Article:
Under the existing regime, the CAA has 4 duties for the purposes of economic regulation, these are:
- to further the reasonable interests of users of airports within the UK. Users comprises airlines, passengers and other user of air transport services at the airport
- to promote the efficient, economic and profitable operation of such airports
- to encourage investment in new facilities at airports in time to satisfy anticipated demands by the users of such airports
- to impose the minimum restrictions that are consistent with the performance by the CAA of its functions
In addition, the CAA is also required to take account of international obligations notified to it by the Secretary of State for Transport.
The measures set out today will replace these with a single primary duty and a number of further duties to which the CAA must have regard in carrying out the primary duty for the purposes of airport economic regulation.
- to further the interests of passengers and owners of cargo (both present and future), in the provision of airport operation services and to do so, wherever appropriate, by promoting competition.
- to ensure that licence holders are able to finance their provision of airport operation services
- to secure that all reasonable demands for airport operation services are met
- to promote economy and efficiency on the part of licence holders in their provision of airport operation services at regulated airports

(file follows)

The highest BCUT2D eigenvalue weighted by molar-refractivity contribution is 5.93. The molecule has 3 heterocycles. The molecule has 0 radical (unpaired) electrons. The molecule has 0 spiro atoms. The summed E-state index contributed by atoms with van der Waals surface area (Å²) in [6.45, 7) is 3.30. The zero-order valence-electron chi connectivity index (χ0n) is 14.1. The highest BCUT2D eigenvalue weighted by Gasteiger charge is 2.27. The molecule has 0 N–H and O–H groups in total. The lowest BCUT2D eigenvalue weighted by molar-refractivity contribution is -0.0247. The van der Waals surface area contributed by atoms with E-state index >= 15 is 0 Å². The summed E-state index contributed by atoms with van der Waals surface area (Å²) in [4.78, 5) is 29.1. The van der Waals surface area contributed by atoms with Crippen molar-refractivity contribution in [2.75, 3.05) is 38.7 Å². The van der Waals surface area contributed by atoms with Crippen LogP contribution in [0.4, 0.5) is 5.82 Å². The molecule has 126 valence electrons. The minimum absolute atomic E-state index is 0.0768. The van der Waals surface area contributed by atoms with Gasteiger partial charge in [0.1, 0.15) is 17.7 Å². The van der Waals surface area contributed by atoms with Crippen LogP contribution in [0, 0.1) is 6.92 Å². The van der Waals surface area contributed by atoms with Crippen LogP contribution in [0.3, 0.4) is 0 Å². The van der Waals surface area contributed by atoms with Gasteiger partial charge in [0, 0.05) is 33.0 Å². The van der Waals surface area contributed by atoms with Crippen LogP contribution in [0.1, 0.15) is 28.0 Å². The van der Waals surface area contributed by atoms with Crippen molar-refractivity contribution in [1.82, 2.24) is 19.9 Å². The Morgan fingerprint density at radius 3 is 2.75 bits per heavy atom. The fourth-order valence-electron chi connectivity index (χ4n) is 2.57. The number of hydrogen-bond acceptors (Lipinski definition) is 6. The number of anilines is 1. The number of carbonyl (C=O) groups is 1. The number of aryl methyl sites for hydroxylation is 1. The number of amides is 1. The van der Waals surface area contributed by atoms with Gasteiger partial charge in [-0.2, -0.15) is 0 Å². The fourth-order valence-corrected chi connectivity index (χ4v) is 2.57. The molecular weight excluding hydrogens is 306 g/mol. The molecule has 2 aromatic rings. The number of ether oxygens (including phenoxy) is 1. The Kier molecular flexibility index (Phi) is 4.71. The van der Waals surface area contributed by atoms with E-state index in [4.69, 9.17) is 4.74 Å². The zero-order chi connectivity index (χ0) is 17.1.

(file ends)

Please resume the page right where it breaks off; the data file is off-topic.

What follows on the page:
- to secure that licence holders are able to take reasonable measures to reduce, control or mitigate adverse environmental effects of the airport to which the licence relates and aircraft using that airport
- to have regard to guidance issued by the Secretary of State for Transport
- to have regard to any international obligation of the UK notified to it by the Secretary of State for Transport
- to have regard to the principles of better regulation
In addition the CAA will have a duty not to impose or maintain unnecessary burdens.
The expanded regulation-making powers in the act would allow more holidays to be included in the ATOL scheme and would provide even greater clarity for consumers whilst ensuring a level regulatory playing field for businesses selling flight-inclusive holidays. The government’s intention is that such a step would only be taken following full consultation with stakeholders including an impact assessment.